Blair's days are filled with both the daily briefing of the president and the oversight of a series of long-term analyses, including the National Intelligence Estimates, which reflect consensus judgments of the intelligence community. Perhaps his most arduous task will be enforcing better coordination among the 16 intelligence agencies. "What we're trying to do is work on a process in which we all contribute, rather than trying to invent new diagrams of who reports to whom," he explains.
While his managerial skills won him the DNI post, it was perhaps a lack of inside-the-beltway acumen that led to one early misstep: his staunch support of Charles Freeman to oversee the preparation of the NIEs. But the selection of Freeman, a veteran diplomat who has been critical of what he regards as unquestioning U.S. support for Israel and its impact on America's relations with the Muslim world, stirred up enough opposition in Washington that Freeman was forced to withdraw his name. Blair seems to still be sore about the episode, bemoaning the bloggers who torpedoed his candidate of choice.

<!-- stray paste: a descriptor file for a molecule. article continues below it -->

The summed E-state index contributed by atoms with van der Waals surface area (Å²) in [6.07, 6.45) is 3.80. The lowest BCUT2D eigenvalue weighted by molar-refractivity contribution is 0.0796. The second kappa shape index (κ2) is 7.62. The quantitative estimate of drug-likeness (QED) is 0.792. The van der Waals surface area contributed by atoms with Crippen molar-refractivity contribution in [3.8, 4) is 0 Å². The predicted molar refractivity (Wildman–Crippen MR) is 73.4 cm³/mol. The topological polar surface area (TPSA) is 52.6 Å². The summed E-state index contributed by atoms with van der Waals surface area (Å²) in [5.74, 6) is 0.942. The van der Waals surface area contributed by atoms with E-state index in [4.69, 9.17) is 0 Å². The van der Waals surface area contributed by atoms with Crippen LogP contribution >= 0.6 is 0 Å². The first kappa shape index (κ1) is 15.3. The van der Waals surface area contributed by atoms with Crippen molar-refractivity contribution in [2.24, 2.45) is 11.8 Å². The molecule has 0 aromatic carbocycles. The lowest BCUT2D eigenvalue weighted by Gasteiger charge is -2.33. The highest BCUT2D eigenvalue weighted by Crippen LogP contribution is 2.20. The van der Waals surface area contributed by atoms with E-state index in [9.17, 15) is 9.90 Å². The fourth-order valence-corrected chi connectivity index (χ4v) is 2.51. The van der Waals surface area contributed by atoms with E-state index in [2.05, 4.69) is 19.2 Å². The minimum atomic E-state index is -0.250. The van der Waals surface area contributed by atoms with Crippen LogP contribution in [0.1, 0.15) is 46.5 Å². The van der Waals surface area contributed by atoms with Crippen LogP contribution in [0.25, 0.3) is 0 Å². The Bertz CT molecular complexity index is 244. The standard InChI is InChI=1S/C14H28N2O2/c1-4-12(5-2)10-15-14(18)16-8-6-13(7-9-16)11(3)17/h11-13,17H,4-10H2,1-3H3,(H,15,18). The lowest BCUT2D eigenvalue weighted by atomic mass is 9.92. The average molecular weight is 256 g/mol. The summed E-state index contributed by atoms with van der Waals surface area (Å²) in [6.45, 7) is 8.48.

Despite his military bearing and the daily exposure to reports of terrifying threats, Blair isn't as hard-edged as the trinkets in his office—a World War II bullet from Okinawa and a brick from the Hanoi Hilton—would suggest. Asked about the situation in North Korea, the DNI's face shows a glint of emotion. "When that regime finally cracks and the books are written about North Korea, it's going to be one of the saddest episodes in human history," he says in a measured tone. "The statistics on the stunted growth, physical and mental, of the overall population in Korea are just awful, unspeakable."